As if from a Banjo Paterson Poem, this wedding was as indelibly and uniquely Australian as it gets.
The scene was set deep in the Snowy Mountains off a windy dirt track where the Snowy and Pinch rivers collide. As we crested a ridge and stopped before the long descent into the valley, we took a moment to stretch our legs. Not far from the dusty road, a small herd of wild brumbies grazed quietly among the gums. (actual wild frickin’ brumbies!!)
Nicole and I arrived to a buzz of activity in the campsite – horses to be saddled, children to be washed after a day’s play in the dust, and a dress to be donned… ….in a horse float.
Yes, it had been cleaned. And cleaned well. But it takes out top standing as the most unique dressing room I’ve ever photographed.
Then it was time.
Guests assembled at the edge of the riverbank and were seated on hay bales facing a wide, old gum tree. The air broke with the crack of a whip from the bush. Another whip answered from the opposite side as two cowboys rode into view. They dismounted and tied their horses to the fence spanning the altar.
Another crack broke the silence, as this time two young women – Dave’s daughters – emerged from the haze on the hillside and rode, leading their father, Dave, across the cool waters of the Pinch River to the ceremony.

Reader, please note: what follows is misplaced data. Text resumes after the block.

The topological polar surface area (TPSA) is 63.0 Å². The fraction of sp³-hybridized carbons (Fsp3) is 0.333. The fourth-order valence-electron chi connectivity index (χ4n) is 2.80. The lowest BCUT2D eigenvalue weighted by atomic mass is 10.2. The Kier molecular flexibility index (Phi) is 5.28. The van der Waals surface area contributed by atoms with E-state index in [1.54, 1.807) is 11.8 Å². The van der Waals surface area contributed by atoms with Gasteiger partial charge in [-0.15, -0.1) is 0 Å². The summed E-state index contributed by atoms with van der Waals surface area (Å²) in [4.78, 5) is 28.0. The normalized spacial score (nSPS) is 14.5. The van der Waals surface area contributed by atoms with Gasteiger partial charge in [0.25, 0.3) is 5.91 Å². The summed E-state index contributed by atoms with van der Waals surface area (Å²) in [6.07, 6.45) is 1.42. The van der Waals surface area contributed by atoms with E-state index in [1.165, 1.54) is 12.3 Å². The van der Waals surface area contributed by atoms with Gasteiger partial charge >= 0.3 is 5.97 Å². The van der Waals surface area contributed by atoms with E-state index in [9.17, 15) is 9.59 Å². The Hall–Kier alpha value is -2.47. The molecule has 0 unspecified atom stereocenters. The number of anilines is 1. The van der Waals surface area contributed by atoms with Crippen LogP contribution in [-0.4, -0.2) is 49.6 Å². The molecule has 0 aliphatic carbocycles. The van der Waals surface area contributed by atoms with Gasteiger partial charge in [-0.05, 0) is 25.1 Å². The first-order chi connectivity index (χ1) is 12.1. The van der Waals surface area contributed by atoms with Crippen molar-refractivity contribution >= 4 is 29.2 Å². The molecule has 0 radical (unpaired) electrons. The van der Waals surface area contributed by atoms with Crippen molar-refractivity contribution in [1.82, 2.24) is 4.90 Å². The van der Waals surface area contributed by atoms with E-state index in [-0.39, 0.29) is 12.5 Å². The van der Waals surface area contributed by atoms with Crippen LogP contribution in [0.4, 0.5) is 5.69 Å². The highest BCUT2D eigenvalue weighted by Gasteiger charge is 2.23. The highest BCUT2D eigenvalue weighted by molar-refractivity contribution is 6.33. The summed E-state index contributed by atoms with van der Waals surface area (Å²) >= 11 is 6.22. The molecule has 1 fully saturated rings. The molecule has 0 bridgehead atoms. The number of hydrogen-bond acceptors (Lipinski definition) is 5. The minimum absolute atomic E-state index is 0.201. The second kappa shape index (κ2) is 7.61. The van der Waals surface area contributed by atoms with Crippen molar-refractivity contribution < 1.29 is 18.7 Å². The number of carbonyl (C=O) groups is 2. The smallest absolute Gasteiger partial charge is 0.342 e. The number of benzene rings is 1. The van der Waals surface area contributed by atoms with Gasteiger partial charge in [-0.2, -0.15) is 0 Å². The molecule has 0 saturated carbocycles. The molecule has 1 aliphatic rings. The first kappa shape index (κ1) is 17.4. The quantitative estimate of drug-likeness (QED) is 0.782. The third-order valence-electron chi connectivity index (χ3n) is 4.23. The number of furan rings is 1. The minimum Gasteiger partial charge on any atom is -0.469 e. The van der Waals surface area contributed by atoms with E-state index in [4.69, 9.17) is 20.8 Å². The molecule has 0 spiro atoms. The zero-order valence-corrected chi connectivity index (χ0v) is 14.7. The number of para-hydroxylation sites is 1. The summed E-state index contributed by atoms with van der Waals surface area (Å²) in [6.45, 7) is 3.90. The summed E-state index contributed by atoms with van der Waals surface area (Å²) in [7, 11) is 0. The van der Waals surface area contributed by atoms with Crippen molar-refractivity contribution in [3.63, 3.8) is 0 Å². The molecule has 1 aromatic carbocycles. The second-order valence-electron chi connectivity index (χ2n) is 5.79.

Moments later, Nicole entered riding atop a beautiful old carriage pulled by a sturdy draft horse.
Their ceremony was uniquely them. Their ‘I dos’ were punctuated by more Wild Brumby (the schnapps this time) and the promise to return each year to that location for an anniversary drink.
Dave, a bush poet, read aloud some newly penned verses in his vows.
The ring bearer was their beloved late horse, Willy, who presented the rings on his horseshoe hanging from the tree trunk.
But more importantly than any planned detail, was the happiness that radiated from these two romantic souls.
Rather than any formal dinner service, Nicole and Dave wanted to keep the celebrations as casual and enjoyable as possible, and encouraged everyone to throw something onto the barbie and mingle. Emus and kookaburras watched from the trees. A billy was set over the campfire.
As the evening progressed, Gary Jones and the Poddy Dodgers took the stage (the bed of a large truck) and lit up the night with their awesome country stylings.
The dancing and music echoed through the bush until just before the first lights of dawn.